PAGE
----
The demo went pretty smoothly, which I was pretty happy about. It was great to have it out of the way though. About 2 hours after, I could feel my body crashing, as I could finally relax. I don’t drink a lot of soda, but I went through about 3 Pepsis (why San Diego doesn’t have Coke is beyond me) before dinner to keep the energy levels up.
At the end of the show were the awards. 7 companies received DEMOGod awards, and 2 each received media prizes – 1 company in the consumer category and 1 in the enterprise category. I’ll admit that I was a bit miffed we didn’t win the enterprise category, but c’est la vie. Oh, we also got treated to a little dance by the DEMO staff.
Maybe I was wrong about Matt...
DEMO was finally over. It was a great experience, but I was looking forward to a little relaxation the next day. I figured we’d sleep in, check out San Diego for a bit, and enjoy the moment. I couldn’t have been more wrong…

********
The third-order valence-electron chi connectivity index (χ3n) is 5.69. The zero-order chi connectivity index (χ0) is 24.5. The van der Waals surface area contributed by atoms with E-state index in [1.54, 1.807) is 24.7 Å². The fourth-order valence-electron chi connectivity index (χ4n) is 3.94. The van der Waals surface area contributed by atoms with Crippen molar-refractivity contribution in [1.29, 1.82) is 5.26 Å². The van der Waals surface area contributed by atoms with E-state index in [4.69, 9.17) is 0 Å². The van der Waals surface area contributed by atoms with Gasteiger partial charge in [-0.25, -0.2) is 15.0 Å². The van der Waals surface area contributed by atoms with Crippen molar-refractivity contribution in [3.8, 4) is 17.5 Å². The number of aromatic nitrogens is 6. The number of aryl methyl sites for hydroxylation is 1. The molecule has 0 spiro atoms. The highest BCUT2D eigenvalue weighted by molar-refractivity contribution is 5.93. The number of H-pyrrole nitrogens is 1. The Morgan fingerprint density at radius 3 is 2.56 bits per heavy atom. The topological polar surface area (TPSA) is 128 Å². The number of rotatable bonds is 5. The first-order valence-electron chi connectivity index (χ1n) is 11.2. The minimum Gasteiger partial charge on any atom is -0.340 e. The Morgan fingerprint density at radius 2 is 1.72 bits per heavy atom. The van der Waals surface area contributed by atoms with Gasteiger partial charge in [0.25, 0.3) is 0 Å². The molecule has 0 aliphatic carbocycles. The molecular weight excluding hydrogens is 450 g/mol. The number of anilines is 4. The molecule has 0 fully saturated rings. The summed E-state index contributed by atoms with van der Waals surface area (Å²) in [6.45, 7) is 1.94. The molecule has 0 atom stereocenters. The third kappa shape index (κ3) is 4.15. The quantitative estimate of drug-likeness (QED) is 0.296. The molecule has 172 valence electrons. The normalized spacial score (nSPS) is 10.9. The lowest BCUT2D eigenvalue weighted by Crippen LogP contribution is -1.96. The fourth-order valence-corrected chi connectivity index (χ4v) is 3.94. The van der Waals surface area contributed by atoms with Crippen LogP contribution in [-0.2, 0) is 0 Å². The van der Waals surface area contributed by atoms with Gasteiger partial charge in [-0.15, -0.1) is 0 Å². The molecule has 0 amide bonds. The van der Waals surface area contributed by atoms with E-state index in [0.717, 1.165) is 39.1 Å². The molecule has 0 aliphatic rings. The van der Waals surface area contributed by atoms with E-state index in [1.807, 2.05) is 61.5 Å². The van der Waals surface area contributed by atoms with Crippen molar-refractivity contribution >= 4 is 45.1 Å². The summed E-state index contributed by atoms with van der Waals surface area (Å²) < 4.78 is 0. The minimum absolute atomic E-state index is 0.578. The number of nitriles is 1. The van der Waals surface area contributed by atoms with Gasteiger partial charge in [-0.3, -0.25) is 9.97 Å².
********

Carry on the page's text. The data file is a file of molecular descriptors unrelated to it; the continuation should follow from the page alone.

Next-up, part 3: Post-DEMO, or “Now the Real Work Begins”
The day is finally here! We are now live, beta has exited, 1.0 is a go!
Before I go any further, I want to thank the many beta users that helped us over the last several months by providing feedback, suggestions for improvements, and identifying bugs. Without your help, we wouldn’t have been able to get 80legs to where it is today.
During the private beta, we were working on several features, all of which are now ready for public use. These features are:
True web-scale crawling: crawl up to 2 billion pages per day
Usability: easily and design your own crawls using an intuitive job form
80Apps: write and run your own applications on over 50,000 computers
API: programmatically control 80legs to work for you
There’s also one big change that comes with leaving beta – 80legs is no longer completely free to use. Our pricing is now in effect. You can still dip your toes in the water and run jobs that crawl less than 100 pages.
We are doing our official launch announcement at DEMO. If you happen to be at the show, please come and visit us at pavilion station #2!